It’s that time of the semester. Stress is at an all-time high. Students are scrambling to put together their final projects and papers. Zoom burnout is real. Nerves are ramping up as final exams approach.
As students, it is easy to get stressed out over school — especially as the semester begins to wind down. The past few semesters have thrown a lot of curveballs, and it’s been tough adjusting to college in a pandemic. It’s normal to be frustrated and exhausted, but what we shouldn’t do is take those emotions out on professors — after all, they are people too.
During “normal” semesters, I took for granted that I could make friends with the classmates who sat next to me. I didn’t think twice about what a blessing it was to be able to casually talk with professors after class, or come into office hours for a short chat about assignments and build a relationship face-to-face.
I know it has been hard to connect with our teachers when our options are limited to Zoom office hours and email, but we must resist reducing them to simply faces on a computer screen.
It is easy to assume that professors have everything together, simply because they are the ones teaching us material. But in truth, they are human beings, and they are not above making mistakes.
We’ve spent a lot of time talking about how the pandemic has affected students, but not instructors. They are going through the same types of things as we are, but with additional stress.
They’ve had to adjust their material to fit for "Zoom University," and learn technologies that they might not have had experience with previously. Academic life has encroached on their personal space just as much as it has for students.
We turn in one assignment; they have to grade 50. None of my professors signed up for this kind of teaching experience, and no one saw this coming. Students’ lives aren’t the only lives that have been turned upside down.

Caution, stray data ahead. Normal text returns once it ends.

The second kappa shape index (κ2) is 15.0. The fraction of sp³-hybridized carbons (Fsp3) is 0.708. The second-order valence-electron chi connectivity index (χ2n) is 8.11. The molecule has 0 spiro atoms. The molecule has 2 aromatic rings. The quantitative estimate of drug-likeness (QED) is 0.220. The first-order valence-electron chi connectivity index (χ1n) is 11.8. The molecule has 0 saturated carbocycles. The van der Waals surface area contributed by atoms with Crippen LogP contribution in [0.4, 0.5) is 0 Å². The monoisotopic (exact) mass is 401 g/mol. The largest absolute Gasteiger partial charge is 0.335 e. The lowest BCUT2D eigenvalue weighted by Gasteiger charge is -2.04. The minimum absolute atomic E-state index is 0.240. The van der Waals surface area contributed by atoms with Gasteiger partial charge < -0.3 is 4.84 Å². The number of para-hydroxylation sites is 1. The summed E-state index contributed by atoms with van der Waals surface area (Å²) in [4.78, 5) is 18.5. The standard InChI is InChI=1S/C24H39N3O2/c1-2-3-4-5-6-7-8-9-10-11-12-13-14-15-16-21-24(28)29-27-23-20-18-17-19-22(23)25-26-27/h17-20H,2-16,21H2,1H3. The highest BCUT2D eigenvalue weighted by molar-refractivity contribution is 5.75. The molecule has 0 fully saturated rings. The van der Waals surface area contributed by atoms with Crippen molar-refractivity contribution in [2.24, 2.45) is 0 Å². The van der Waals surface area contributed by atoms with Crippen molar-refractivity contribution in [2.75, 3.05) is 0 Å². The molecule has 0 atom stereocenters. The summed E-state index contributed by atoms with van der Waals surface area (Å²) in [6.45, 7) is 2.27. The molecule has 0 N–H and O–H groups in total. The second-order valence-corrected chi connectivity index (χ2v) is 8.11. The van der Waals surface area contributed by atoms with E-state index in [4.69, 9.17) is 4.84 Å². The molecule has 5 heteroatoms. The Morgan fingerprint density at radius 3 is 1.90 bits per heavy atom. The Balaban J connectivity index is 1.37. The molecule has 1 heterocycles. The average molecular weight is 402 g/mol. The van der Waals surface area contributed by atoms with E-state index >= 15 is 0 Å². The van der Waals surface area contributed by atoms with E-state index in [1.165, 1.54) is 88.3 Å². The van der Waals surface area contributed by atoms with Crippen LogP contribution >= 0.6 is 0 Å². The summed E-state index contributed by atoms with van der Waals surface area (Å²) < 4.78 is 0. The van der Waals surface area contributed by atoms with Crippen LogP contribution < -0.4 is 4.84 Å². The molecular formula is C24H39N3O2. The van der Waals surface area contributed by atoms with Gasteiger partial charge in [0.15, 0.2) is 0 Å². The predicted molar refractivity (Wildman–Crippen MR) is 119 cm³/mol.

They’ve got other priorities, such as their mental health, families and other classes. Professors who are parents are not only teaching us; they have had to learn how to juggle schooling their kids from home at the same time.
Not to mention having off weeks, dealing with sickness or possible vaccine side effects.
I’ve seen fellow students get extremely frustrated at our professors when assignments are graded late, or emails aren't replied to immediately. A few weeks ago, one of my professors hadn’t uploaded a specific assignment yet, and several of my classmates were quick to bash the fact that it wasn’t on Sakai. We found out later that she had been dealing with her entire family getting sick over the weekend.
When things like this happen, it’s easy to let disdain grow and let off some steam by throwing blame at someone, but professors have lives that we know nothing about. They are dealing with struggles that aren’t public. They don’t ask for extensions or days off, and they can’t just miss a class due to sleeping in.
Let’s go into the final few weeks of the semester giving grace, as they are trying to be the best instructors that they can be under these circumstances.
We’re all excited for summer — we all cannot wait to take a breath and spend time with our loved ones. But we have to remember that our professors aren’t immune to having bad days or rough patches.
We ask them to be understanding of what we are going through, so we must extend the same courtesy to them.
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